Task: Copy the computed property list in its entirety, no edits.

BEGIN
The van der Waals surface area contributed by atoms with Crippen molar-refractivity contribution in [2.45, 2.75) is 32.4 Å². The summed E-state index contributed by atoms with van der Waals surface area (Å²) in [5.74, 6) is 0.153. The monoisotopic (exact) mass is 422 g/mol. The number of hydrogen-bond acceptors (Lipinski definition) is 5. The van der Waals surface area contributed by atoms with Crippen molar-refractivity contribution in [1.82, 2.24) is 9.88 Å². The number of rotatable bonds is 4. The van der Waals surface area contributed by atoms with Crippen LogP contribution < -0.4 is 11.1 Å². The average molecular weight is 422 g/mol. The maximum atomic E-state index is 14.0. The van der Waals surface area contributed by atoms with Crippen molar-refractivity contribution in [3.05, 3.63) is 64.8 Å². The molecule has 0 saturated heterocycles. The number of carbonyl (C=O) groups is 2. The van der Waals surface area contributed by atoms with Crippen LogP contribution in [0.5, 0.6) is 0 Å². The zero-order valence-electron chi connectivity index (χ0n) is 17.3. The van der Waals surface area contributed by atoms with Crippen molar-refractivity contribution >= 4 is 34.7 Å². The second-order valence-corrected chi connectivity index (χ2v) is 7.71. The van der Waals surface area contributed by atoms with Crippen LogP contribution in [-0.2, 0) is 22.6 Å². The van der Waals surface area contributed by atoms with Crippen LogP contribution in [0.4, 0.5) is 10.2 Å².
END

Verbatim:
The van der Waals surface area contributed by atoms with Crippen molar-refractivity contribution in [2.45, 2.75) is 32.4 Å². The summed E-state index contributed by atoms with van der Waals surface area (Å²) in [5.74, 6) is 0.153. The monoisotopic (exact) mass is 422 g/mol. The number of hydrogen-bond acceptors (Lipinski definition) is 5. The van der Waals surface area contributed by atoms with Crippen molar-refractivity contribution in [1.82, 2.24) is 9.88 Å². The number of rotatable bonds is 4. The van der Waals surface area contributed by atoms with Crippen LogP contribution < -0.4 is 11.1 Å². The average molecular weight is 422 g/mol. The maximum atomic E-state index is 14.0. The van der Waals surface area contributed by atoms with Crippen molar-refractivity contribution in [3.05, 3.63) is 64.8 Å². The molecule has 0 saturated heterocycles. The number of carbonyl (C=O) groups is 2. The van der Waals surface area contributed by atoms with Crippen LogP contribution in [0.5, 0.6) is 0 Å². The zero-order valence-electron chi connectivity index (χ0n) is 17.3. The van der Waals surface area contributed by atoms with Crippen molar-refractivity contribution >= 4 is 34.7 Å². The second-order valence-corrected chi connectivity index (χ2v) is 7.71. The van der Waals surface area contributed by atoms with Crippen LogP contribution in [-0.2, 0) is 22.6 Å². The van der Waals surface area contributed by atoms with Crippen LogP contribution in [0.4, 0.5) is 10.2 Å².